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I got a Samsung phone charger some time ago. The text on it says 5.3V/2.0A, and when I plug a USB meter on it, the meter reads 5.3V 0.0A. The meter itself consumes a maximum of 0.02W (so 0.004A - safe to ignore).

When I plug in a load that is made up of simply a 5 ohm resistor (labelled 5V/1A), the voltage goes up to 5.45V to 5.50V. When i plug in another 2.5 ohm load (two 5V/1A resistors in parallel), the charger raises its output to 5.55V to 5.60V.

I know it's designed to compensate the resistance of charging cables and it's named "loss compensation", but after dismantling a charger, I found no special parts compared to another Apple one without such a feature.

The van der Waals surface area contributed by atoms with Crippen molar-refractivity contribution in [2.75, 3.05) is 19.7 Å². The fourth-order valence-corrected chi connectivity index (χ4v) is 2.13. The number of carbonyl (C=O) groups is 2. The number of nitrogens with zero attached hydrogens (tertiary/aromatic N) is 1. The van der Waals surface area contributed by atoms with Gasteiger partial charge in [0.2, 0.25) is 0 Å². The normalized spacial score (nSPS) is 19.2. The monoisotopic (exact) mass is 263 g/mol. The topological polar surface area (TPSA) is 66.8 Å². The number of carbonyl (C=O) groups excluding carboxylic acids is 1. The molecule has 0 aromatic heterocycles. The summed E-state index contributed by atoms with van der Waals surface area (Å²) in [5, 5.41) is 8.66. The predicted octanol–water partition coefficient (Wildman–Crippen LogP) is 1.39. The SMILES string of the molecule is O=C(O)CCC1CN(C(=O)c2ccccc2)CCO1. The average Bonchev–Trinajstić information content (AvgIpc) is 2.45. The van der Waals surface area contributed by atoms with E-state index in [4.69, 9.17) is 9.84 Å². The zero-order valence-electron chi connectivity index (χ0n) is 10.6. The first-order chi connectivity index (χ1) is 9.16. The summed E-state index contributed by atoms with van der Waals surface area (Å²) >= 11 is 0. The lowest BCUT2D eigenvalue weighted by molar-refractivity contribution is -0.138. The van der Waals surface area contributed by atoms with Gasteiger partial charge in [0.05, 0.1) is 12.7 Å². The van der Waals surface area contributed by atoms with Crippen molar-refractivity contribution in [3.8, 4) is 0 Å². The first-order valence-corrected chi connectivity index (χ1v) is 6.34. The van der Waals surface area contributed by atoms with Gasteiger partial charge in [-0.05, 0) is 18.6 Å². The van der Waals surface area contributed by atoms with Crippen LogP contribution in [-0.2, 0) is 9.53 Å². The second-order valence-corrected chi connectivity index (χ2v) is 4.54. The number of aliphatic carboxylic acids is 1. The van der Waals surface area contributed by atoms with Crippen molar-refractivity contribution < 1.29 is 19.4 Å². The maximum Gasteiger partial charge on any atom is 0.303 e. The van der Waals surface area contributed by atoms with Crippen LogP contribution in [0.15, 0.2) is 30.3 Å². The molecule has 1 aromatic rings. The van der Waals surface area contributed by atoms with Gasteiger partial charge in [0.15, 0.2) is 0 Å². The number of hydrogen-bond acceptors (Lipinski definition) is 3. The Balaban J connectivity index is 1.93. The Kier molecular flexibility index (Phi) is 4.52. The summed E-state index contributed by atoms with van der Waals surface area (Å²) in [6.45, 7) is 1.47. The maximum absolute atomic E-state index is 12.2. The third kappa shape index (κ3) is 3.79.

How is that implemented?

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They use a chip like this one: -

enter image description here

It uses an internal current monitor to adjust the target output voltage: -

enter image description here

There are many ways to skin a cat and this is just one of them. Others can look at the rate of discharge of the output capacitor to estimate output current and make an adjustment.

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